Can your gut tell your brain how to feel? Well, in the last 10 or so years it has become increasingly clear that the health of gut is intrinsically linked to our emotions and mental health. More specifically, it is the intestinal microbiota which communicate with our brains as to the health status of our gut and vice versa.
It has been known for a long time that our gastrointestinal tract communicates with our central nervous system, but more recently evidence has demonstrated how the gut flora, made up of microorganisms, interacts with our brains.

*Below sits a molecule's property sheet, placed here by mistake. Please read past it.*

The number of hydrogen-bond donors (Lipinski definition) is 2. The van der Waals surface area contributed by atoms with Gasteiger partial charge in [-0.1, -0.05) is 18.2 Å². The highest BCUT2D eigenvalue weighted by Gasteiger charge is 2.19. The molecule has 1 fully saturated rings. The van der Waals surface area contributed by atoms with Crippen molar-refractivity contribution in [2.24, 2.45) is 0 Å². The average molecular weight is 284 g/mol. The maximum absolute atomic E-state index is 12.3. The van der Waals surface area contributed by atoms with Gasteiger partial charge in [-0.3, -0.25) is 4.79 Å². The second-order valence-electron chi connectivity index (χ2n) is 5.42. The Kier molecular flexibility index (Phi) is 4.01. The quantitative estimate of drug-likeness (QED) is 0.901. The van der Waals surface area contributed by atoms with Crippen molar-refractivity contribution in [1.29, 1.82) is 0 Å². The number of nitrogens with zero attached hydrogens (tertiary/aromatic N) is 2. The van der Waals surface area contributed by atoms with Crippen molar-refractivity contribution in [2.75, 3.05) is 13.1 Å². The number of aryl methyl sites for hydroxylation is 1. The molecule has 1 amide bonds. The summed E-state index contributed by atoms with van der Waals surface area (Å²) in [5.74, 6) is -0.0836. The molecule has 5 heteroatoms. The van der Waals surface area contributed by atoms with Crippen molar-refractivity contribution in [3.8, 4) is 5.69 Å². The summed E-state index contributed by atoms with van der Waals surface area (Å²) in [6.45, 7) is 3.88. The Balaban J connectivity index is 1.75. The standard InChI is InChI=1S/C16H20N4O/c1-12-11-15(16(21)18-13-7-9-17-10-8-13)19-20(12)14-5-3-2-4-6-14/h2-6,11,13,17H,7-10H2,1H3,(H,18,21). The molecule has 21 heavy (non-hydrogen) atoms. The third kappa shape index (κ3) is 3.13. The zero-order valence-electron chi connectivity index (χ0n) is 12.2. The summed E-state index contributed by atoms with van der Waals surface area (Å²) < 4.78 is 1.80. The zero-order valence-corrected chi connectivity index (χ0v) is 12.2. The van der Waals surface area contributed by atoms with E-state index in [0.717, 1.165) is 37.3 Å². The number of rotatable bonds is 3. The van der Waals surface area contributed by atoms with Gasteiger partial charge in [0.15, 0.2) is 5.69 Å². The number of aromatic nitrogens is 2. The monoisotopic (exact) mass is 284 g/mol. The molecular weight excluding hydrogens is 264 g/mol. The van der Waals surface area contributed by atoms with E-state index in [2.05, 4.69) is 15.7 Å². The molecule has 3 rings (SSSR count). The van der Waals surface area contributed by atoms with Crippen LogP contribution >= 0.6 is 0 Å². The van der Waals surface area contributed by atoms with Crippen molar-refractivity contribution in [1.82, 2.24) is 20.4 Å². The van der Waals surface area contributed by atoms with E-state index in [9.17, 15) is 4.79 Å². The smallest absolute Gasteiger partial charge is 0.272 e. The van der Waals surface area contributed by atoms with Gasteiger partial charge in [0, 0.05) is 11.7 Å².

The communication between the gut and brain is bi-directional and can be achieved via various pathways including neural, endocrine, immune, and humoral. This communication between the gut microbiota and human immune cells often occurs via toll-like receptors (TLRs; proteins that recognise all non-self-substances) and also pattern recognition receptors (PRRs; recognise patterns in pathogens that enter our body). When damage to the gut microbiota occurs, such as through bad diet or inappropriate antibiotic use, they can then influence these TLRs and PRRs to release messages to our immune cells to initiate an inflammatory response.
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